Kingsley Cooper, Contributor
As Jamaica seeks to move from its current state of International Monetary Fund-triggered austerity to sustained, meaningful, growth, Jamaicans can take a measure of comfort from the fact that its entertainment industry, working in tandem with tourism, is now positioned to make our country one of the key entertainment capitals of the world.
The positioning comes through a series of initiatives from Jamaica's Entertainment Advisory Board.
The plan, which has already been approved by entertainment and tourism authorities, will see a slew of entertainment, cultural and other creative projects and events executed across the length and breadth of Jamaica on a year-round basis.
The game-changing initiative is expected to drive employment, industry development and the establishment of new hotels, as well as the provision of related services. It will have the capability of sharply increasing the number of stopover visitors, not just for general leisure, but specifically for these entertainment and cultural experiences.
The plan will also have a catalystic effect on the growth of several other industries, including agriculture, manufacturing, finance and investment, construction and infrastructural development.
Preliminary work has already commenced on the global marketing of the first of the planks on which the programme is being built.
Ninety Days of Summer and Reggae Month, It's Kingston for February, which come on stream in 2014, are about to be rolled out.
These will be followed by an entertainment project which will provide weekly opportunities for tourists to experience the best of Jamaica's music and culture in resort areas such as Negril, Ocho Rios and Montego Bay, as well as Kingston.
Kingston, already the Caribbean's entertainment capital, is targeted to be the city that best reflects Jamaica's cultural and creative strengths. Already boasting several calendar events, cultural attractions, museums, nightclubs, restaurants, bars and other similar facilities, Kingston has the potential to grow significantly.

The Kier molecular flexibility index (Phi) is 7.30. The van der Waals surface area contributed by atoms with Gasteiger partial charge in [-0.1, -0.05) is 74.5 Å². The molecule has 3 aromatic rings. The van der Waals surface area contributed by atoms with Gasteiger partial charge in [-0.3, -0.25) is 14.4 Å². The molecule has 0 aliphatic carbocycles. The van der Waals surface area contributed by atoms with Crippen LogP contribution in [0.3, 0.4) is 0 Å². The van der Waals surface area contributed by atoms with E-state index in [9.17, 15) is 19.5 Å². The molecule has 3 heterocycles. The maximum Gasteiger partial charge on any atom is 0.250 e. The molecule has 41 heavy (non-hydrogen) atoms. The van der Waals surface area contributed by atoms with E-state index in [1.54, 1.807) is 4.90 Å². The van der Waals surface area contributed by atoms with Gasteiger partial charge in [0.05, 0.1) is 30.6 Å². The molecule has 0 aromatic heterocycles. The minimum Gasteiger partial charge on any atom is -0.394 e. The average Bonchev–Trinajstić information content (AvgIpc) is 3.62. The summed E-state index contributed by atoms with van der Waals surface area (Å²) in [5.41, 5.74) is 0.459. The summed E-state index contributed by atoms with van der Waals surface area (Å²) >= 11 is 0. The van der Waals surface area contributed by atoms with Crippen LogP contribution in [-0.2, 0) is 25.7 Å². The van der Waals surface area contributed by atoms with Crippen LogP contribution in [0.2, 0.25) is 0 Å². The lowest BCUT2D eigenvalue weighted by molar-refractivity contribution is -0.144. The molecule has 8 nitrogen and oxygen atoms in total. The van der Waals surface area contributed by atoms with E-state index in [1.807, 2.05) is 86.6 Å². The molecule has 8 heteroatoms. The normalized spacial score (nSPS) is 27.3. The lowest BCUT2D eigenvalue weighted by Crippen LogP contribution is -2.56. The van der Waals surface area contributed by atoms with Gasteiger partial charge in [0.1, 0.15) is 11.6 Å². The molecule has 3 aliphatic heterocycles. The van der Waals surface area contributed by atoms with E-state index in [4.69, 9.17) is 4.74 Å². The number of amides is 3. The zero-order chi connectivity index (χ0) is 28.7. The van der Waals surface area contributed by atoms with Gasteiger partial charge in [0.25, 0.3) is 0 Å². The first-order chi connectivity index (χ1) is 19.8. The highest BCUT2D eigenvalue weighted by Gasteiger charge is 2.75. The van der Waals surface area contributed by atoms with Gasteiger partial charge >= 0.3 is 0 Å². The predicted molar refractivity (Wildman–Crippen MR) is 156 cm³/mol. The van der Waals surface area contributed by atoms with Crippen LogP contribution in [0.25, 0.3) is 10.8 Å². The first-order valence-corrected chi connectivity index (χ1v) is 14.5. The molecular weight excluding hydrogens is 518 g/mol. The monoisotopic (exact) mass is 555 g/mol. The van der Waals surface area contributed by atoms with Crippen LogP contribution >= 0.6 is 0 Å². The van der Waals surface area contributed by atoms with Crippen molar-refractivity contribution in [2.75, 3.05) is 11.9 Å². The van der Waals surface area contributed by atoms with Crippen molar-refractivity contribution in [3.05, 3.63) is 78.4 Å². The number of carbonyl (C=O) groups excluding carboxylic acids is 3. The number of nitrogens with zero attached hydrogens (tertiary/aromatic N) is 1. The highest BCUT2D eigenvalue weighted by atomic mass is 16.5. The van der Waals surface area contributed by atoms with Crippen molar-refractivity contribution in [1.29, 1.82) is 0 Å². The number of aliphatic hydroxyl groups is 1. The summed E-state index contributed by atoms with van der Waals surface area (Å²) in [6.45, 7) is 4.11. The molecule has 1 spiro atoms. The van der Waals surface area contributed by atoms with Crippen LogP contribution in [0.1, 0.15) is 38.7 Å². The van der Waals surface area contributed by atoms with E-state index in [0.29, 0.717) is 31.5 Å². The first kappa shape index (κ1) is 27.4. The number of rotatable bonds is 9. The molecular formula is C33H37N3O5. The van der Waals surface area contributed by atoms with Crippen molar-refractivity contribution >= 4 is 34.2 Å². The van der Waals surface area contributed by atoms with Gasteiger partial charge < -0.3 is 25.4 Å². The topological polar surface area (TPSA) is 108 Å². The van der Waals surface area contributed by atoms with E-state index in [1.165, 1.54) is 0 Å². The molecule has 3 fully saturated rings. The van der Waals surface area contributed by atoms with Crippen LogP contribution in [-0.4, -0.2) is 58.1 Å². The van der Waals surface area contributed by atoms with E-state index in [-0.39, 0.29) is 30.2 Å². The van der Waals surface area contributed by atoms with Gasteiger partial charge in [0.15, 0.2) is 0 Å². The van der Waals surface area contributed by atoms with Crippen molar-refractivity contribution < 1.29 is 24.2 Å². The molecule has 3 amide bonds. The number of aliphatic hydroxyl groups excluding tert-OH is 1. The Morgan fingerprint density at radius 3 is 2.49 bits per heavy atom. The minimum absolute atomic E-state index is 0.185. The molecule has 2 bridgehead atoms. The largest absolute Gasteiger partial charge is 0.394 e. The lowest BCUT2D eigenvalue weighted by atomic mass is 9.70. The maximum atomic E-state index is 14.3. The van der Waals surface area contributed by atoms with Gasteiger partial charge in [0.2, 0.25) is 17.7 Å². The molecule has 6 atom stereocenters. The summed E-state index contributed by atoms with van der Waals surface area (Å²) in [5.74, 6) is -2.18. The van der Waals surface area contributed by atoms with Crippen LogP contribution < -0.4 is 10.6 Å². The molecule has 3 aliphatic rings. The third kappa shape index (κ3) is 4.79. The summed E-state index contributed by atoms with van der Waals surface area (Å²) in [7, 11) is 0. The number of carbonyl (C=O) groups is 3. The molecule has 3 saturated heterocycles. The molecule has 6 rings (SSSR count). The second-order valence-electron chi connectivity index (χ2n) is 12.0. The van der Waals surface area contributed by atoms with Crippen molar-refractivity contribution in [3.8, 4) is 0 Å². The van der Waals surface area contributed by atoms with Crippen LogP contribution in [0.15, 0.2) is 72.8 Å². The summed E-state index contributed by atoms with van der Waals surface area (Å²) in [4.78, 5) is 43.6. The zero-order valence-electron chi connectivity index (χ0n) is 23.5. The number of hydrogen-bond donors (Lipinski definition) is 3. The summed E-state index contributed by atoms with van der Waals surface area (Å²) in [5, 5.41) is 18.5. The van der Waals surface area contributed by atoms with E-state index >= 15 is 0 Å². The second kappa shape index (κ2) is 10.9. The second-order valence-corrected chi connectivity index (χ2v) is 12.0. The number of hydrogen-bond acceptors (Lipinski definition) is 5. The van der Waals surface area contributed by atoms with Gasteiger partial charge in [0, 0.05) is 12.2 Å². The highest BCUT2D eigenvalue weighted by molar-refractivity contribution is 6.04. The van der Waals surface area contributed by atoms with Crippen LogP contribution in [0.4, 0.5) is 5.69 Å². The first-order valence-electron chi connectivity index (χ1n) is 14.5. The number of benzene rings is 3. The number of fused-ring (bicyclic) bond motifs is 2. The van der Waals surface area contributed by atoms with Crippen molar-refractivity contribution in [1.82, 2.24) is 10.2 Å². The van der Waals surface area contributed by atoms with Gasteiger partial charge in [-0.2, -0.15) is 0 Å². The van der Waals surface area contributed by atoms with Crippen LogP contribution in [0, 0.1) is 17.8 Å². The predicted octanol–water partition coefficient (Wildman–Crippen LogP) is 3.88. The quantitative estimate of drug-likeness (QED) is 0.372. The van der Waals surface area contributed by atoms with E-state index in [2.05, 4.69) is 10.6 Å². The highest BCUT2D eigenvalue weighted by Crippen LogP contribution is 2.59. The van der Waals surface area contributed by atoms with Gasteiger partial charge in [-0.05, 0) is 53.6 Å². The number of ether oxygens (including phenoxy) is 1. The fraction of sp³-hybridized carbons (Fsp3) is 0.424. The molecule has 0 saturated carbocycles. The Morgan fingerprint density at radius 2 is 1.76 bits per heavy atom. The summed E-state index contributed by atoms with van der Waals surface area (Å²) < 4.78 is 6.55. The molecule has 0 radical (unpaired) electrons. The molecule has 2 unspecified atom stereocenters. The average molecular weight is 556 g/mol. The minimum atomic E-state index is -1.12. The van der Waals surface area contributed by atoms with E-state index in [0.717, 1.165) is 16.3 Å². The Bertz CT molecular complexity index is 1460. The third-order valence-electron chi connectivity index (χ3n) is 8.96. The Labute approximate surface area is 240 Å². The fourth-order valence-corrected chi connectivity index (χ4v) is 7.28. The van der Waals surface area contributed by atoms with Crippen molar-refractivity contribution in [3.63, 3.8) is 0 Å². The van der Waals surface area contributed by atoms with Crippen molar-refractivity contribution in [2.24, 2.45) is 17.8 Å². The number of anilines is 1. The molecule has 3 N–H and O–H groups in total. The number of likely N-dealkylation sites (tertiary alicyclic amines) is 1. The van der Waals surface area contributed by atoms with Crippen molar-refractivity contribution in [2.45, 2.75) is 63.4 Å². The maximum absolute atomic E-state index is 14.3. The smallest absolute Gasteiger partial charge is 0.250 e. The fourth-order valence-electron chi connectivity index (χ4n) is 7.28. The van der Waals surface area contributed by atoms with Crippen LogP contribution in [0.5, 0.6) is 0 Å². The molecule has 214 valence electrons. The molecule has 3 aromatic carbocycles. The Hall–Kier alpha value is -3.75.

This growth will no doubt be supported by the planned construction of at least three new hotels in the city, as well as the restoration of the Wyndham's room stock to the market.
Further events are now being planned for the currently slow fall period, which could transform tourism in Jamaica in the same way that Reggae Sunsplash forever changed the summertime experience in the island.
Jamaica's Entertainment Advisory Board has already debated and approved these initiatives and recommended same to Government. Most of these recommendations have been accepted. Now, our collective challenge is to maintain focus, organise, manage and motivate.
We also need to strengthen private sector investments, establish new private-public sector partnerships, and most of all, ensure that there is sufficient funding in place, in both the public and private sphere, to make these plans work.
Entertainment is a very attractive option for Jamaica, being an industry which requires creativity at its core, something we have here in abundance.
Also, as entry levels are low, many Jamaicans, from all walks of life, have an opportunity to participate in its benefits. Many entertainment projects are not capital intensive and there is a wealth of experience and expertise available locally for execution.
It is, therefore, not surprising that over the last 20 years, entertainment has grown exponentially. Its potential for further growth is limitless. Over these years, creative businesses have gained much more understanding and respect as legitimate establishments.
Entertainment is also in our DNA as a people. We, therefore, have the capacity to use this natural resource to help transform our economic circumstances. And we should.
Kingsley Cooper is an attorney-at-law. He is also chairman of Jamaica's Entertainment Advisory Board and executive chairman of Pulse Investments Ltd.